Along the way, many of these aspiring filmmakers share the skills they have learned.  One of our 2009 AFP journalists, C.K. from Kenya, recently told us, “the AFP training gave me skills in practical film idea creation, script writing and hands-on film and documentary production.”

As a journalist turned university professor, C.K. says he is now “able to impart practical skills in broadcast/film script writing and production to young journalists, most of who are today practicing in this field in various mainstream TV stations in Kenya.”

This is more important than ever as the continent experiences what some African leaders describe as a brain drain.  At a recent event, former South African President Thabo Mbeki called the number of skilled professionals leaving the continent “truly frightening.”

C.K. is rejecting this trend by choosing to stay in his country.  The skills he learned during our AFP workshops helped him become a better storyteller, a stronger teacher and a lifelong learner.  Since participating in the AFP workshop, C.K. has earned a Master’s degree and is now pursuing a PhD.

As we continue to reflect on our past and imagine our future we welcome your ideas to grow the African Film Project into a global program to help train the next generation of storytellers.

With our gratitude for your continued support,

The Africa Film Project Team

Children at Namugongo Martyrs Shrine
Children at Namugongo Martyrs Shrine

        "The mystery of storytelling is the miracle of a single living seed which can populate whole acres of human minds." 

                                                                         ~ Ben Okri / Nigerian novelist

Dear Africa Film Project Supporter,

Greetings from Uganda!  

We are visiting the Pearl of Africa this month, in part, to spend time with journalists from six African countries and listen and learn from their stories.  These stories will inform our future program development and we hope our talented filmmakers will one day be able to tell them on film thanks to your generous support of the Africa Film Project.

From the women at Nakasero market who spend their days preparing grasshoppers to sell as a local snack, to the children lifting their melodic voices in preparation for services at the Namugongo Martyrs Shrine, Uganda is a treasure trove of stories both complicated and compelling.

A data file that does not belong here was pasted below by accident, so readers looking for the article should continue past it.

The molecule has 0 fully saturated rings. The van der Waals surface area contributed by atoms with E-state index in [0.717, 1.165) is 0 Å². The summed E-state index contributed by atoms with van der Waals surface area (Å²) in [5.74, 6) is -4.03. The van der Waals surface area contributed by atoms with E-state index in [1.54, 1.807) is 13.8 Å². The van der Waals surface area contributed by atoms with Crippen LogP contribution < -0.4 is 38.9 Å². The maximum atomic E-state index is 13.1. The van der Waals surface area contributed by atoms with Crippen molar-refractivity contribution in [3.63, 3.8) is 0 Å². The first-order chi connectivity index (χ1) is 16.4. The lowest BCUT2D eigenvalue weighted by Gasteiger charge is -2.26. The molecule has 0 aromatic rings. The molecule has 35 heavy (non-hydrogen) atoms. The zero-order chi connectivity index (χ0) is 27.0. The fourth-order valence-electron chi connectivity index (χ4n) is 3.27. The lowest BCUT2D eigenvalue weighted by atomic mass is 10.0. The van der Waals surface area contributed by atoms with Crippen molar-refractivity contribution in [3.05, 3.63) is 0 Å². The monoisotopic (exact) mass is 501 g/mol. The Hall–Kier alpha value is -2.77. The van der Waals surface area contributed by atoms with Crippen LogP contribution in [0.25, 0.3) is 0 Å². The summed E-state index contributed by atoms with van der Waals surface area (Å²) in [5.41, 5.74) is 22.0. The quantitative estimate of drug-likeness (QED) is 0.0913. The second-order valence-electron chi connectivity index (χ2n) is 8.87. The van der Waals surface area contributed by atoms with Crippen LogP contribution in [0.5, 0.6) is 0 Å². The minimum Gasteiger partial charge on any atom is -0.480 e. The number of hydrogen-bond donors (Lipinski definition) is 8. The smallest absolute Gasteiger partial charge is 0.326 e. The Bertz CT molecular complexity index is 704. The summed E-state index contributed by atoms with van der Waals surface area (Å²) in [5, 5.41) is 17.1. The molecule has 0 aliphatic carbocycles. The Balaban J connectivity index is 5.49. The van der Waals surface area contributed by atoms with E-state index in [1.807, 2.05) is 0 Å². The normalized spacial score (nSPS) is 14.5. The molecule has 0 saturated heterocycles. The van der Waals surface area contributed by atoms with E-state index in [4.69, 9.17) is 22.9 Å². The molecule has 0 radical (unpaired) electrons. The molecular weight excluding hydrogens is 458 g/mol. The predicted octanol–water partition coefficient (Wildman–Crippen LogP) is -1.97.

On June 3, 2015 an estimated two million people made their way to the Namugongo Martyrs Shrine to remember the dozens of people burned to death in the late 1880s for their refusal to renounce their faith.  This site, so important to Ugandan history, will make national and international headlines in November when Pope Francis becomes the third reigning pope to visit the shrine.

As we reflect on our past and look to the future we welcome your help in brainstorming ideas for a new name -- while we will continue our work in Africa -- we have been asked to expand the program to other countries thus the need for a name more global in nature.

With our gratitude for your continued support,

Caroline Comport

The Media Project

Yvonne
Yvonne

"Great stories happen to those who can tell them" 

                                   ~ Ira Glass / 21st Century Journalist and Storyteller

Dear Africa Film Project Supporter,

This month we have exciting news to share about one of our Africa Film Project graduates!

Journalist and filmmaker Yvonne of Cameroon is one of 15 finalists eligible to receive a Women Deliver scholarship.

More on the Women Deliver scholarship in a moment, but first a look at how your support helped Yvonne gain international recognition.

As part of our 2011 weeklong documentary bootcamp in South Africa, Yvonne received a video camera kit, a laptop loaded with editing software and coaching from Africa Film Project Director, Jody Hassett Sanchez, whose documentary SOLD: Fighting the New Global Slave Trade has been broadcast in more than 50 countries.

After this intensive week, Yvonne produced a rough cut on the practice of breast ironing in Cameroon. With guidance and feedback from Sanchez, Yvonne continued to refine her film. Shortly after Yvonne's breast ironing film was posted on our website, CNN did their own version of the story.

Yvonne's reporting on this issue also attracted the attention of the Cameroonian government, which joined her "Gender Danger" campaign to end the practice of breast ironing.

As we celebrate her success, please consider visiting the Women Deliver website and voting for Yvonne by March 20th -- the link is provided at the end of this report.  The top three winners will receive a scholarship to attend the Women Deliver's 2016 conference in Denmark.

We are grateful for your support in helping aspiring filmmakers and look forward to bringing you many more success stories about our graduates in the months ahead.

With our gratitude,

Caroline

Caroline Comport

The Media Project

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Organization Information

The Media Project

Location: Irvine, CA - USA
Website: http:/​/​www.themediaproject.org
Project Leader:
Jody Hassett Sanchez
Washington, DC, United States